"I am very pleased with AIG's solid operating profits this quarter," said the CEO of AIG, Robert Benmosche, in the earnings announcement. "The earnings power of our business coupled with our customer strategy reinforce the strength of our foundation throughout our core insurance operations."
In total AIG saw its operating income fall from $2.0 billion in the first quarter of last year to $1.8 billion in the most recent quarter. This was largely the result of its property casualty segment seeing its pre-tax operating income fall by 26%, or almost $400 million, to $1.2 billion.
The company noted the reason behind declining income at its property casualty business was a greater impact from catastrophe and severe losses as well as an unfavorable loss reserve development, and reduced investment income. In total its catastrophe and severe losses stood at $448 million in the first quarter of 2014, versus $101 million last year.
The property casualty business at AIG saw its combined ratio -- its losses and expenses divided by the premiums it earned -- rise from 97.3% in the first quarter of last year to 101.2% in the first quarter of this year. On a positive note, while on a dollar basis its net premiums written fell by 1%, the company noted excluding the effect of foreign exchange, its premiums increased by 3%.
The decline in its property casualty business came from both its commercial and consumer insurance underwriting operations. Its commercial line had its underwriting income fall 71%, from $396 million to $113 million. In addition, its consumer insurance underwriting business swung from an income of $55 million in the first quarter of last year to a loss of $59 million in the most recent quarter.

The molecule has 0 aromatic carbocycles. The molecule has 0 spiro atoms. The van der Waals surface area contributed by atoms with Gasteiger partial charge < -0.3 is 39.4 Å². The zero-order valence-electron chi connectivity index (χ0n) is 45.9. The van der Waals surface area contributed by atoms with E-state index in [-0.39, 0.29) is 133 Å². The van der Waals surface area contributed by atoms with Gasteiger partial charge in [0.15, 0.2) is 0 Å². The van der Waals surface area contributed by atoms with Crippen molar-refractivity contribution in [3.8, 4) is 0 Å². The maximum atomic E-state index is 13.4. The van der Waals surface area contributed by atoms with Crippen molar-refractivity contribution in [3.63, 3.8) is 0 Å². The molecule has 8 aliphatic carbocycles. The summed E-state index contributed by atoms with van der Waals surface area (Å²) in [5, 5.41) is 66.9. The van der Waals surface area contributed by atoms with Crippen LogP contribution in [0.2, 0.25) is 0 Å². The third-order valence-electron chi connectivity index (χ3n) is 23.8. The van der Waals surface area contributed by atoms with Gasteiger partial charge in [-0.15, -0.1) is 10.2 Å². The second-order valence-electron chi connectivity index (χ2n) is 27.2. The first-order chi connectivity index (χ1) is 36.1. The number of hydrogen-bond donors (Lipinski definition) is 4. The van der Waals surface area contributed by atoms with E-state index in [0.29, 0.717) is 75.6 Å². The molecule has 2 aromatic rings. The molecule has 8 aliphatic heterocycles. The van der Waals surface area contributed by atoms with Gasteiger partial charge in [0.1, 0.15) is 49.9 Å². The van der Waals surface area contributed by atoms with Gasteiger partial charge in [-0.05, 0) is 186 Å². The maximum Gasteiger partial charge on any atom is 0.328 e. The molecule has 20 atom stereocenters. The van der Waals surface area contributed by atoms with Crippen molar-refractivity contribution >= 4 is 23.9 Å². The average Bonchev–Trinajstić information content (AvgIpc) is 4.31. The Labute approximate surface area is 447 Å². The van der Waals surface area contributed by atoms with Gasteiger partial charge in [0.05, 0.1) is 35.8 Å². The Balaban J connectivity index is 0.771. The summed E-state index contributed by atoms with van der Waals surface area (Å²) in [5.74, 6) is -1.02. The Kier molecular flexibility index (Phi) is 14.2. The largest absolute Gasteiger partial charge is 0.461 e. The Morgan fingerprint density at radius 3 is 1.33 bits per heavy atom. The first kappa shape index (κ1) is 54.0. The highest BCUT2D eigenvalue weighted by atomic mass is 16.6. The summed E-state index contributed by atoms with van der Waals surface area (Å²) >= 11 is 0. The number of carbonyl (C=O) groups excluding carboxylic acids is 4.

The Life and Retirement business at AIG did see a gain of 2% in its operating income, growing by $23 million to $1.4 billion. It saw its premiums and deposits rise by 28% year over year, and its assets under management rose by 9% to $324 billion.
"As we look to build upon the important work we have already done, we must continue to develop and grow our company so that it is more sustainable," added Benmosche in his prepared remarks. "We have made great strides in this transformation and in showing what we are capable of as a company, but we still have work to do. Above all else, we must operate and make sound business decisions as a company whose number one priority is to understand and provide for its customers."